As you read this, there are around 3,500 living, breathing students who are chomping at the bit to get to Drexel — all members of next year’s prospective freshman class.
Our University’s new admissions strategy is working. They’re ambitious. They can’t wait!
While 3,500 students have submitted enrollment deposits, the number of kids on campus in the fall may be a little lower at 3,100. Even so, the unexpectedly large number (the University’s target was 2,400 students) has thrown a wrench into previous freshman housing plans.
The University had announced March 17 would be vacant the 2017-2018 year in preparation for its demolition in the summer of 2018, after which it would become student green space. However, on June 7, Drexel University’s Department of Campus Services announced that Myers Hall would remain open to house select College Learning Communities.
In previous years, when Drexel has had incoming classes of 3,000 or more, it’s also had to make some tricky housing calls, occasionally tripling dorms like Towers Hall and turning common spaces in Kelly Hall into makeshift dorm rooms.
With Calhoun Hall under renovation (as it has been since 2014), the University is down about 140 freshman living spaces. It’s since pushed freshman housing into certain floors of North Hall, formerly not open to them.
The University is currently putting together a plan to house the incoming freshmen, expected to be finalized in late June, and we’re sure it’ll get neatly resolved — but the question of space for freshmen has brought another to our minds.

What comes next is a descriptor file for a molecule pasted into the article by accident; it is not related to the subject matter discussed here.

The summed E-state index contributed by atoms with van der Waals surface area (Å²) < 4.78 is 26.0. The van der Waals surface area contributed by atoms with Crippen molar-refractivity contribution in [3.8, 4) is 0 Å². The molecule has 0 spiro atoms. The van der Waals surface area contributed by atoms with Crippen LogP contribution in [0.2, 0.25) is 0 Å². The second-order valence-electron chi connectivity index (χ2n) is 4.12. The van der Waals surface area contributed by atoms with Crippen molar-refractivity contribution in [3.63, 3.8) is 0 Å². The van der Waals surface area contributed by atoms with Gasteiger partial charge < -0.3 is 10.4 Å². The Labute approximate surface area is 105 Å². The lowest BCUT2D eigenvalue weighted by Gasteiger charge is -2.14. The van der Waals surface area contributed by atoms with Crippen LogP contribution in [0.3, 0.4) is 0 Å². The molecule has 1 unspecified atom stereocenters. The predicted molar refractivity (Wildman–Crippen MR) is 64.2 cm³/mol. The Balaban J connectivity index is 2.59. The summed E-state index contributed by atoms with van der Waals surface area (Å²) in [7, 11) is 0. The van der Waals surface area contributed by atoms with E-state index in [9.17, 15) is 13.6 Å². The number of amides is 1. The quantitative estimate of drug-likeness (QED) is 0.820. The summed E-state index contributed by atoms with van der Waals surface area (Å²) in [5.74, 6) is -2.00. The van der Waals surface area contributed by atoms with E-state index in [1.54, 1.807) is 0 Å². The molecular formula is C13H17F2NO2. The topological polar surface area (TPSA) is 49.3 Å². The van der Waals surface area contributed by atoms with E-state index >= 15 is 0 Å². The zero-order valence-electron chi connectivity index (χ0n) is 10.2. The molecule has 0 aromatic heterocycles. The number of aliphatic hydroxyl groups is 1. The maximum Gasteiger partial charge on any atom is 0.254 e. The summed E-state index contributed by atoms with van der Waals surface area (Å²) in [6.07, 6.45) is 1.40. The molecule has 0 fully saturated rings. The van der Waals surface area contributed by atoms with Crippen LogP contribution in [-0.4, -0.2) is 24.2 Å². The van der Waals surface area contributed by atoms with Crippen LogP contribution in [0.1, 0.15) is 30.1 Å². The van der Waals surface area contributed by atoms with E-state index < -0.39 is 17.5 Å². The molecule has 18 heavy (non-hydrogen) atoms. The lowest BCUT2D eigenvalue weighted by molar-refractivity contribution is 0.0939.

In recent years, the University’s jumped on every opportunity it could to lease space out to third parties, rather than use it for academic purposes. We’ve seen this with the construction of Chestnut Square and the respective shops along Chestnut Street, the replacement of Hess Labs with the Summit, the replacement of the Intercultural Center with the Study, and most recently, the erection of Vue32, being built to house Drexel faculty and graduate students.
It’s important to note that all of these buildings have been paid for by outside entities; it’s not like the University is choosing to use its money to build hotels, residences, and shops instead of academic spaces.
But it is making the choice to lease its land to these third parties rather than reinvesting in its academic spaces.
If you’re even remotely involved in Drexel’s academic community here, you’d have a hard time denying that, of all the things we fall short on, space is number one.
For starters, our lone library, the beloved W.W. Hag, can only hold one-third of our student body’s population. Adjunct professors have trouble procuring space to meet with their students because there is no designated office space for them. When quarters are in full swing, classrooms are almost always in use and filled to capacity. Student organizations and clubs struggle to find spaces they can rent for events.
When we’ve had high numbers of freshmen in the past, we could always count on a high number of dropouts, too. But if numbers continue to increase and more students are going to be staying their full term on campus, from enrollment to graduation, we will almost certainly need more space.
For housing. For classes. For professors. For administrators. For students.
In the last few years, Drexel has been evaluating its on-campus space more like a business than a university. So we feel the need to ask — when will it resume investing our academic community?